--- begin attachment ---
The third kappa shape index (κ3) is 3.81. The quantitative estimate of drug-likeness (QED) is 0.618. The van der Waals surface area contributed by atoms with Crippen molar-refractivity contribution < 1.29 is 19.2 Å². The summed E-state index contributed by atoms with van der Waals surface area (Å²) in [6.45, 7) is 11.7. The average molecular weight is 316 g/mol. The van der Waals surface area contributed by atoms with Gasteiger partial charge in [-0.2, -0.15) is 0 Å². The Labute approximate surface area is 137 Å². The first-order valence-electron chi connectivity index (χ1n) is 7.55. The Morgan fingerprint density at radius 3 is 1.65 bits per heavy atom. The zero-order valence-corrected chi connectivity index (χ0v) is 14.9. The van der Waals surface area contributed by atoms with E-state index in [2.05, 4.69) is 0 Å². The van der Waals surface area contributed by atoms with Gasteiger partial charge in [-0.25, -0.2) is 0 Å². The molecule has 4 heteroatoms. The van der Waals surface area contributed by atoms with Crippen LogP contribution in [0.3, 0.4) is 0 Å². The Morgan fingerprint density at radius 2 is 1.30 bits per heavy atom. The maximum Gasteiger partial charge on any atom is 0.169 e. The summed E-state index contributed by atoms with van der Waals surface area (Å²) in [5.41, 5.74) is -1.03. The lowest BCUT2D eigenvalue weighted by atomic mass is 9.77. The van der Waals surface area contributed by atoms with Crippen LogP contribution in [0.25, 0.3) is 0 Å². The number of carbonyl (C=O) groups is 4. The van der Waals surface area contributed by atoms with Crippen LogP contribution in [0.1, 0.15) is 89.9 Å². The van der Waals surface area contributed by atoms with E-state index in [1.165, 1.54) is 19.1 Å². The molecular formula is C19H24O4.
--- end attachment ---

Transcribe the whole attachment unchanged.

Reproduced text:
The third kappa shape index (κ3) is 3.81. The quantitative estimate of drug-likeness (QED) is 0.618. The van der Waals surface area contributed by atoms with Crippen molar-refractivity contribution < 1.29 is 19.2 Å². The summed E-state index contributed by atoms with van der Waals surface area (Å²) in [6.45, 7) is 11.7. The average molecular weight is 316 g/mol. The van der Waals surface area contributed by atoms with Gasteiger partial charge in [-0.2, -0.15) is 0 Å². The Labute approximate surface area is 137 Å². The first-order valence-electron chi connectivity index (χ1n) is 7.55. The Morgan fingerprint density at radius 3 is 1.65 bits per heavy atom. The zero-order valence-corrected chi connectivity index (χ0v) is 14.9. The van der Waals surface area contributed by atoms with E-state index in [2.05, 4.69) is 0 Å². The van der Waals surface area contributed by atoms with Gasteiger partial charge in [-0.25, -0.2) is 0 Å². The molecule has 4 heteroatoms. The van der Waals surface area contributed by atoms with Crippen LogP contribution in [0.3, 0.4) is 0 Å². The Morgan fingerprint density at radius 2 is 1.30 bits per heavy atom. The maximum Gasteiger partial charge on any atom is 0.169 e. The summed E-state index contributed by atoms with van der Waals surface area (Å²) in [5.41, 5.74) is -1.03. The lowest BCUT2D eigenvalue weighted by atomic mass is 9.77. The van der Waals surface area contributed by atoms with Crippen LogP contribution in [0.25, 0.3) is 0 Å². The number of carbonyl (C=O) groups is 4. The van der Waals surface area contributed by atoms with Crippen LogP contribution in [0.1, 0.15) is 89.9 Å². The van der Waals surface area contributed by atoms with E-state index in [1.165, 1.54) is 19.1 Å². The molecular formula is C19H24O4.